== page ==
THOUGHTS: This book is told from an eleven year old’s point of view and really highlights the stress and worry kids feel when a natural disaster happens. I like that Maya’s mother helps her find ways she can help in a crisis. 

Historical Fiction          Krista Fitzpatrick, Upper Dublin SD

YA – Cut Off

Finlay, Adrianne. Cut Off. Houghton Mifflin Harcourt, 2020. 978-0-358-00645-9. $17.99. Grades 7-12.

Contestants on the new virtual reality television show Cut Off have their own reasons for competing. Part I begins with contestant interviews as each player is introduced at their current location on a remote island. Readers get to know River, a natural survivalist whose parents died in a car accident; Cam, who feels responsible for her little brother due to their mom’s is incarceration; Trip, whose technology is what makes the show’s virtual reality experience unmatched; and Liza, who seems to know a lot but isn’t inclined to share much about herself. As the contestants are forced together to survive, they begin to realize that they may be more cut off than they signed up for. When technology begins to fail and fears become real, they have to rely on each other to survive. But they signed on to compete for a one million dollar prize, and they each have fears, some that may be too difficult to overcome.

THOUGHTS: Told in several parts this action-packed adventure begins with meeting basic survival needs and evolves into a high tech world of survival. Fans of stories like Warcross by Marie Lu, Ender’s Game by Orson Scott Card, The Eye of Minds by James Dashner, and Ready Player One by Ernest Cline will get their tech adventure fix in this stand alone title.

Science Fiction          Maryalice Bond, South Middleton SD

 

Elem. – Flooded:  Requiem for Johnstown

Burg, Ann E. Flooded: Requiem for Johnstown. Scholastic Press, 2020. 978-1-338-54069-7. 313 p. $16.53. Grades 3-6.

Gertrude Quinn is a spirited young school girl, looking forward to singing at Decoration Day.  Daniel Fagan is planning a summer spent outdoors, maybe even sneaking a swim in at the private late at the top of King’s Mountain. Monica Fagan is looking forward to traveling the world, especially if it means she’ll leave Daniel and his pranks behind. Joe Dixon is waiting for the perfect moment–the perfect moment to tell his father he isn’t working at the company store but instead bought a newsstand, and the perfect moment to propose to his true love, Maggie. William James has been collecting words for a long time, and he’ll get a chance to use them when he reads an original poem at Decoration Day. George Hoffman wishes his pa would let him quit school so he can go to work to help his family of 10. In Flooded: Requiem for Johnstown, Ann E. Berg tells a tale of the lives that were being lived before the disaster on May 31, 1889, that took the lives of more than 2,200 people, including 99 entire families and 396 children. We follow six main characters as they prepare for the Decoration Day celebration, disappointed by the rain but oblivious to the calamity about to unfold. We see the flood as experienced by these characters, and we also witness the aftermath. The flood is the catalyst, but it is not the main character. Instead, Burg has chosen to tell a tale of lives lived, lost and saved.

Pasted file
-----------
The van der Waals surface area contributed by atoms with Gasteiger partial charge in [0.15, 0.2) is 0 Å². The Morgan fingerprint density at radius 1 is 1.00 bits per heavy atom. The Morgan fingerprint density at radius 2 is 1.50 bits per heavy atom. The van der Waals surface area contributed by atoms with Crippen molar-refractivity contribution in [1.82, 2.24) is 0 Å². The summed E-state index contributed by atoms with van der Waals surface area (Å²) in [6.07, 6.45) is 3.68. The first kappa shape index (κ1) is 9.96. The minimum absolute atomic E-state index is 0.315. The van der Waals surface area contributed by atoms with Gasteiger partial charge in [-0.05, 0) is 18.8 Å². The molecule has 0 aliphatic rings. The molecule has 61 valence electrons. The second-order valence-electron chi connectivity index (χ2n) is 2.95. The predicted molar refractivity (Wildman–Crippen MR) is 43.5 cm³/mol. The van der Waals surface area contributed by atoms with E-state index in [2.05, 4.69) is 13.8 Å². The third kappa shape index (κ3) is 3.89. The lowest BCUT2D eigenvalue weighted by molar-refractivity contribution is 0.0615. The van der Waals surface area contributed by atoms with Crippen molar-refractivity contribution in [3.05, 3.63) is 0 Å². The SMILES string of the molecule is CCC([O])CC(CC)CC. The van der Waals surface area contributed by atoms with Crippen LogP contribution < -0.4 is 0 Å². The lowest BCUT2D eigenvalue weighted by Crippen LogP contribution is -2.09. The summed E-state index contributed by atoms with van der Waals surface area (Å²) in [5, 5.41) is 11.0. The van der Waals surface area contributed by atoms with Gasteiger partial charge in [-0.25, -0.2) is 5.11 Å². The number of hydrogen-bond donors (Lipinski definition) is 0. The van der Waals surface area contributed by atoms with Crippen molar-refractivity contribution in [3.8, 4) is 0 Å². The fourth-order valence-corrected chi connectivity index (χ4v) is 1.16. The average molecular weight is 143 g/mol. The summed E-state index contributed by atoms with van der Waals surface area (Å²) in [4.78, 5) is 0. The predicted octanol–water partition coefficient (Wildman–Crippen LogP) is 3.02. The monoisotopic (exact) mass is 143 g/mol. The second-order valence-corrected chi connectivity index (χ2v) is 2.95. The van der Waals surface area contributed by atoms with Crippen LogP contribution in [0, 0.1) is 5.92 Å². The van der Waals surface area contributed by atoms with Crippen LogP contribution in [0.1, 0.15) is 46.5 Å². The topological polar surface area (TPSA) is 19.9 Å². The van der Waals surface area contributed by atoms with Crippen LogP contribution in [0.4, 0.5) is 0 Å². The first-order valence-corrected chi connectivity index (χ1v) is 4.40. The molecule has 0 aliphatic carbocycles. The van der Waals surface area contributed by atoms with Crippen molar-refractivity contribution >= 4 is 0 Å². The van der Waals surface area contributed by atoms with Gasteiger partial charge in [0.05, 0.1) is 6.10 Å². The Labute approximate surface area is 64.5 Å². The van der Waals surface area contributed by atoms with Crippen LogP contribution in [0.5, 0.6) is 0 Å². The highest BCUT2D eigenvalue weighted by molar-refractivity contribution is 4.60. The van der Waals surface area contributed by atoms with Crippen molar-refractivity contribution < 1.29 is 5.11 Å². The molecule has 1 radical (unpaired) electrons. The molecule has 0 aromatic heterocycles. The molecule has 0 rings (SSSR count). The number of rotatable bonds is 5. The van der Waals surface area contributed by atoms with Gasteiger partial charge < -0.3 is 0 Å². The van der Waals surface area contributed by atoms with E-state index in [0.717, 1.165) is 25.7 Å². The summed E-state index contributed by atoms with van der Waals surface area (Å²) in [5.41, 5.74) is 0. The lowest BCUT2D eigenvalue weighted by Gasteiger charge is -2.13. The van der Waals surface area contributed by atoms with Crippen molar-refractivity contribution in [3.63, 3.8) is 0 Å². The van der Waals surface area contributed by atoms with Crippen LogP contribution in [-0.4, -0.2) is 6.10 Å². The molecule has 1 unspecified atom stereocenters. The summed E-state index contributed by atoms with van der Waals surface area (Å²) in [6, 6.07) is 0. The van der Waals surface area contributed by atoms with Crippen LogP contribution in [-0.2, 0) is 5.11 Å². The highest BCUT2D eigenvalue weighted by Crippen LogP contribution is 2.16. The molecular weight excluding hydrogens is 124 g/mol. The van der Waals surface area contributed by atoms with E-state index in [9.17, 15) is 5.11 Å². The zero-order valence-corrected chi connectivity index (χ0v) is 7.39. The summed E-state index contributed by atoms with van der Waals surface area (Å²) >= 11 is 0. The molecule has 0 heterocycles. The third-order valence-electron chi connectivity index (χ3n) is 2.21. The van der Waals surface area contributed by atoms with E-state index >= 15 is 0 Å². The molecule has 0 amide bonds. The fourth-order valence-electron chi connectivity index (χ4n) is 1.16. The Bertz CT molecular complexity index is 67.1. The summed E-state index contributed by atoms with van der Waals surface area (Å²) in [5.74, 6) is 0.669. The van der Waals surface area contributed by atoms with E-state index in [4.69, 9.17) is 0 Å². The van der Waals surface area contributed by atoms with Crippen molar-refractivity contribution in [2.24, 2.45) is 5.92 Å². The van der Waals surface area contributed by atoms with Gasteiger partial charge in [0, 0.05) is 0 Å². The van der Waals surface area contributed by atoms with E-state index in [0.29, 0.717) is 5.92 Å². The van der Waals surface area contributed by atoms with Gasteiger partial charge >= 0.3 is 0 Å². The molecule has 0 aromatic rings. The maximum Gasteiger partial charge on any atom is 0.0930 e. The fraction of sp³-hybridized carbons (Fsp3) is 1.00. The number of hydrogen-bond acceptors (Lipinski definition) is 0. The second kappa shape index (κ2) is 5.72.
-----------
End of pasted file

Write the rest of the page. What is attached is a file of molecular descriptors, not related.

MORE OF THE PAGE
THOUGHTS: The character development and storytelling will attract students who may not know about the Johnstown flood, and it will likely encourage students to read more about this catastrophe.

Historical Fiction        Melissa Johnston, North Allegheny SD

MG – The Canyon’s Edge

Bowling, Dusti. The Canyon’s Edge. Little, Brown and Company, 2020. 978-0-316-49469-4. 301 p. $16.99. Grades 3-6.

Are you likely to die in this situation? is a question Nora asks herself often after surviving a shooting at a restaurant on her birthday which claimed her mother’s life. Nora and her dad trek into a canyon in the middle of the desert one day to get away from life for a few hours and spend time doing what their family loved to do – hike and explore. But when a flash flood suddenly strikes, Nora’s dad is swept away moments after saving her life. Nora is now left with absolutely nothing, not even her backpack, and must battle her inner demons and various canyon hazards to find her dad…. and a way out. Alone in the desert Nora must overcome her past in order to save her future.

THOUGHTS: A must have for your collection and for fans of Hatchet! Finally a story where a female protagonist overcomes the odds in a survival story. Bowling brings the emotion in this novel in verse and teaches us that we are more capable than we think. Bowling wrote this book to honor a family of nine that perished in a flash flood a day after she visited the same spot with her family.

Graphic Novel        Jillian Gasper, Northwestern Lehigh SD

YA – The Loop

Oliver, Ben. The Loop. Chicken House, 2020. 978-1-338-58930-6. 368 p. $18.99. Grades 9 and up. 

The Loop. The high-tech prison serving adolescent death-row inmates is a unique hellscape. With torture every night and isolation most of the day, these juveniles are the dregs of society, committers of crimes so unspeakable as to be sentenced to death before they ever turn 18. But one thing can “save” them; choosing a ‘Delay’ extends their sentence by 6 months. Another 6 months to live, but only if they partake in scientific experiments including experimental surgeries, that’s assuming they survive. Everything runs like clockwork, down to the minute the same thing happens every day. Until it doesn’t. Until the rain doesn’t come. Set in a society where the government has the control, even over the weather, what will happen when things go awry, when the people revolt?

THOUGHTS: A thrilling-fast paced dystopia, The Loop will appeal to fans of The Maze Runner and The Hunger Games.

Dystopian          Samantha Helwig, Dover Area SD